PREPARING FOR MOSUL
The humanitarian operation in Mosul is likely to be the single largest, most complex in the world in 2016. Military operations along the Anbar and Mosul corridors have already forced more than 230,000 civilians, including 85,000 people from Fallujah, to flee their homes in search of safety. In coming weeks, as the military campaign intensifies, an additional 230,000 people are expected to flee from cities and towns in Anbar and up to 660,000 people will be displaced along the Mosul corridor.
The majority of newly displaced families are moving towards areas under the control of the Iraqi Government and the Kurdistan Regional Government.
A significant number, however, are fleeing towards Mosul city and other Islamic State of Iraq and the Levant (ISIL)-controlled areas. Although front-line partners are racing to provide support, virtually every camp and reception centre receiving newly displaced families is at full capacity.
With Fallujah now under Government control, the Mosul operation is being accelerated. In early July, the Iraqi military began dropping leaflets over the city, warning the civilian population to prepare for military action.
Up to 1.5 million people are likely to be impacted once the military operation advances into Mosul itself.
Although humanitarian partners have not been able to directly access Mosul since June 2014, reliable sources indicate that as many as 1.2 million to 1.5 million people are living inside the city. Once military operations begin, large-scale displacement is expected, either cumulatively over time, or suddenly and en masse.
Populations on the east bank of Mosul city are expected to flee towards safer areas in the Ninewa plains. Civilians on the west bank are likely to flee southwards to Tikrit, where services are available. A significant number of families will probably flee northwards toward the SyriaIraq border to retaken villages. Displacement towards ISIL-controlled districts, including Tel Afar, is also expected.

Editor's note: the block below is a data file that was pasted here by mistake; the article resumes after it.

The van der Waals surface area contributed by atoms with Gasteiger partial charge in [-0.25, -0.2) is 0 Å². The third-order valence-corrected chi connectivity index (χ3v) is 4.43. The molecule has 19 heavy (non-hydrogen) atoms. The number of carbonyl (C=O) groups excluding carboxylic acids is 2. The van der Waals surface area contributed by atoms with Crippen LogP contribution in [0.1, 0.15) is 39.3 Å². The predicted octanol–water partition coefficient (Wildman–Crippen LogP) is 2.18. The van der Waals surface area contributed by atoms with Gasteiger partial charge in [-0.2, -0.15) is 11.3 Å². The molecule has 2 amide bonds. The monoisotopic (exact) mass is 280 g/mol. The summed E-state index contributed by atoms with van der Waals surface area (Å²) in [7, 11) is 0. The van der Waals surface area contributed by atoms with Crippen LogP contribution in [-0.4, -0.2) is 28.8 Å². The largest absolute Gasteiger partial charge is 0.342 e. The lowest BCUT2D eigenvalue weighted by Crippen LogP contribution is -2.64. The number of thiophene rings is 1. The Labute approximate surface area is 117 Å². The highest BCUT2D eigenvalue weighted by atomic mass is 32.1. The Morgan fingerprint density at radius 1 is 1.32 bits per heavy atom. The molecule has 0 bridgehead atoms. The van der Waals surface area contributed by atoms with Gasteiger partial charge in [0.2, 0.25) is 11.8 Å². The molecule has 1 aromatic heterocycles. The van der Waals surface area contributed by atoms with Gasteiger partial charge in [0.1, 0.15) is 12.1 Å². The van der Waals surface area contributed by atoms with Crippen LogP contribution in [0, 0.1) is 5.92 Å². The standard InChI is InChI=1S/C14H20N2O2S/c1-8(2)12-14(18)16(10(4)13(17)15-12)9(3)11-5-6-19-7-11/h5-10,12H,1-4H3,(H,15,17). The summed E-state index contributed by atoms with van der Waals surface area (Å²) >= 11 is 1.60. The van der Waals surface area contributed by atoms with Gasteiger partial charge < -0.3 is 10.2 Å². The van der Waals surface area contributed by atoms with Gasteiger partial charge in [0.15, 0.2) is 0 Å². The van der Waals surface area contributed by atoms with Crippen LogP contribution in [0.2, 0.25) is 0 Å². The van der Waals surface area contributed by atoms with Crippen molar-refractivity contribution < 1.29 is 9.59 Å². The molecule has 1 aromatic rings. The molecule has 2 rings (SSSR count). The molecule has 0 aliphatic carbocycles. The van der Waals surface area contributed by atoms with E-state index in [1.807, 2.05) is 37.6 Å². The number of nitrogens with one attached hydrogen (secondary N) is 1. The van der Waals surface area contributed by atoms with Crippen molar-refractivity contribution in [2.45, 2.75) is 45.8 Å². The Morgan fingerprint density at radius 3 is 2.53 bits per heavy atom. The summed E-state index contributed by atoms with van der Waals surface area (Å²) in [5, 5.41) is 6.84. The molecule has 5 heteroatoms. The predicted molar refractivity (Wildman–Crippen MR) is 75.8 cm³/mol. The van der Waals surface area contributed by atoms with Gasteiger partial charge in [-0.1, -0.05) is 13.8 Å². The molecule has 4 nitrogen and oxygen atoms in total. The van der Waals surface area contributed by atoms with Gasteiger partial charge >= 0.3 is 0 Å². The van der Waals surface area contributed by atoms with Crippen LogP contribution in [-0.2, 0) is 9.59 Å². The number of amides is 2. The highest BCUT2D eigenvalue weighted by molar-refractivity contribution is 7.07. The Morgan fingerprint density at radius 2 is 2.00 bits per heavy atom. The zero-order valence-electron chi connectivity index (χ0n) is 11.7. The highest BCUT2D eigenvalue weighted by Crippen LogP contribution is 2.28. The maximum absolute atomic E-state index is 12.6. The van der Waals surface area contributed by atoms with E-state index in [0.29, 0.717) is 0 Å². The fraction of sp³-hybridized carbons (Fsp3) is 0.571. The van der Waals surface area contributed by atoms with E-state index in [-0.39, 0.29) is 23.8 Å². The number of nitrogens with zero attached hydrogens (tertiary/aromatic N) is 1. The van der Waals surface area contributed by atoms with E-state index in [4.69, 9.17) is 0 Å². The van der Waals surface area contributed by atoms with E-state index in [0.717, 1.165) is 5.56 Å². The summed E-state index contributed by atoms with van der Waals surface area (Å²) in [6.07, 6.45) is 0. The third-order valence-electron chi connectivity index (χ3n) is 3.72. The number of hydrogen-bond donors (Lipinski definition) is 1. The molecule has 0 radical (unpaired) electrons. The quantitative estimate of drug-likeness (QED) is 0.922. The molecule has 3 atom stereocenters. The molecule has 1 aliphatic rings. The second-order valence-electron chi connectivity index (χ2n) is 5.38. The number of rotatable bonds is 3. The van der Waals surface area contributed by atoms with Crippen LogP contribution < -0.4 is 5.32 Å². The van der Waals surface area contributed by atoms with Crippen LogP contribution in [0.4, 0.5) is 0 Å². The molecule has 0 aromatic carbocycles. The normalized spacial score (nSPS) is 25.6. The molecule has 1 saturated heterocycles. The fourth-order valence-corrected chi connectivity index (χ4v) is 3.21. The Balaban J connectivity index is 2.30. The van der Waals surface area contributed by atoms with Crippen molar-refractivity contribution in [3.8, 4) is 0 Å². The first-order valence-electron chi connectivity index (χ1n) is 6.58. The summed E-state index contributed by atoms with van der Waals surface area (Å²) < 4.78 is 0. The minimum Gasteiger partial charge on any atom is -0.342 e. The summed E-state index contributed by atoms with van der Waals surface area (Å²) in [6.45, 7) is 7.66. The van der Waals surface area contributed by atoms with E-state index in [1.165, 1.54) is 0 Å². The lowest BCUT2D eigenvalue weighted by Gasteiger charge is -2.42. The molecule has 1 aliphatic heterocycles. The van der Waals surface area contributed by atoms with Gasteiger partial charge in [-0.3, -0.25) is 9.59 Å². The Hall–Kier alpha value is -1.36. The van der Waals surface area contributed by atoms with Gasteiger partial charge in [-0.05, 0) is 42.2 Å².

The impact of the Mosul military campaign on civilians will be devastating. Mass casualties among civilians are likely and families trying to flee areas controlled by ISIL are expected to be at extreme risk. Civilians who manage to escape will almost certainly be subjected to screening and possible detention and confinement.
Civilians under siege are likely to be at the highest risk of hunger, deprivation, lack of medical assistance and human rights violations. Families unable to exit areas for prolonged periods as a result of the military confrontation will probably suffer the most.
Families will require a broad range of life-saving and specialized assistance. The most immediate needs will be for water, food, emergency shelter, and medical assistance. Women and girls, particularly those subjected to sexual and gender-based violence, will require specialized support. Men and boys of a certain age who are likely to be targeted, arrested, detained or recruited will also require specialized support. Families used as human shields while fleeing the conflict will be severely traumatized, requiring highly sophisticated care and support; separated families and unaccompanied children will also need extensive help.
By year-end, as the Mosul crisis evolves, as many as 12-13 million people in Iraq may require some form of humanitarian assistance. Already, 10 million Iraqis are in trouble including over 3.3 million civilians who are displaced from their homes and hundreds of thousands of families who are struggling to survive throughout the country, including in the Kurdistan Region where poverty rates have doubled in the past year.
- UN Office for the Coordination of Humanitarian Affairs
- To learn more about OCHA's activities, please visit https://www.unocha.org/.